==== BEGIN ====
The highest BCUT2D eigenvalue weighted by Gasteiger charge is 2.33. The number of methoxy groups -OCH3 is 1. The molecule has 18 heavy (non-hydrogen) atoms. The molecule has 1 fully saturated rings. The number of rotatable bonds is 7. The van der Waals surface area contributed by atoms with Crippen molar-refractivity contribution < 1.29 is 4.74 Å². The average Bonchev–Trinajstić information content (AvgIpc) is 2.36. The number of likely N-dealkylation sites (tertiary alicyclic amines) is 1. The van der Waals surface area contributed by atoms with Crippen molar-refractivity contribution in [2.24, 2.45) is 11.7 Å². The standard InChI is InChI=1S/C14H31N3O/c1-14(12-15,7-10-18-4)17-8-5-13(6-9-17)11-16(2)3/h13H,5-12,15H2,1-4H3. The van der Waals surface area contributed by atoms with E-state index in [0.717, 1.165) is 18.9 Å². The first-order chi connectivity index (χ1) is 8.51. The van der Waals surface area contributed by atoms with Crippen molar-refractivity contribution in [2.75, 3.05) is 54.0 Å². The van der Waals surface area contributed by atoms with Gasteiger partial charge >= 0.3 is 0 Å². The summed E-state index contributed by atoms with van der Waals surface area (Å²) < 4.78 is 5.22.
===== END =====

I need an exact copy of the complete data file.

The highest BCUT2D eigenvalue weighted by Gasteiger charge is 2.33. The number of methoxy groups -OCH3 is 1. The molecule has 18 heavy (non-hydrogen) atoms. The molecule has 1 fully saturated rings. The number of rotatable bonds is 7. The van der Waals surface area contributed by atoms with Crippen molar-refractivity contribution < 1.29 is 4.74 Å². The average Bonchev–Trinajstić information content (AvgIpc) is 2.36. The number of likely N-dealkylation sites (tertiary alicyclic amines) is 1. The van der Waals surface area contributed by atoms with Crippen molar-refractivity contribution in [2.24, 2.45) is 11.7 Å². The standard InChI is InChI=1S/C14H31N3O/c1-14(12-15,7-10-18-4)17-8-5-13(6-9-17)11-16(2)3/h13H,5-12,15H2,1-4H3. The van der Waals surface area contributed by atoms with E-state index in [0.717, 1.165) is 18.9 Å². The first-order chi connectivity index (χ1) is 8.51. The van der Waals surface area contributed by atoms with Crippen molar-refractivity contribution in [2.75, 3.05) is 54.0 Å². The van der Waals surface area contributed by atoms with Gasteiger partial charge >= 0.3 is 0 Å². The summed E-state index contributed by atoms with van der Waals surface area (Å²) < 4.78 is 5.22.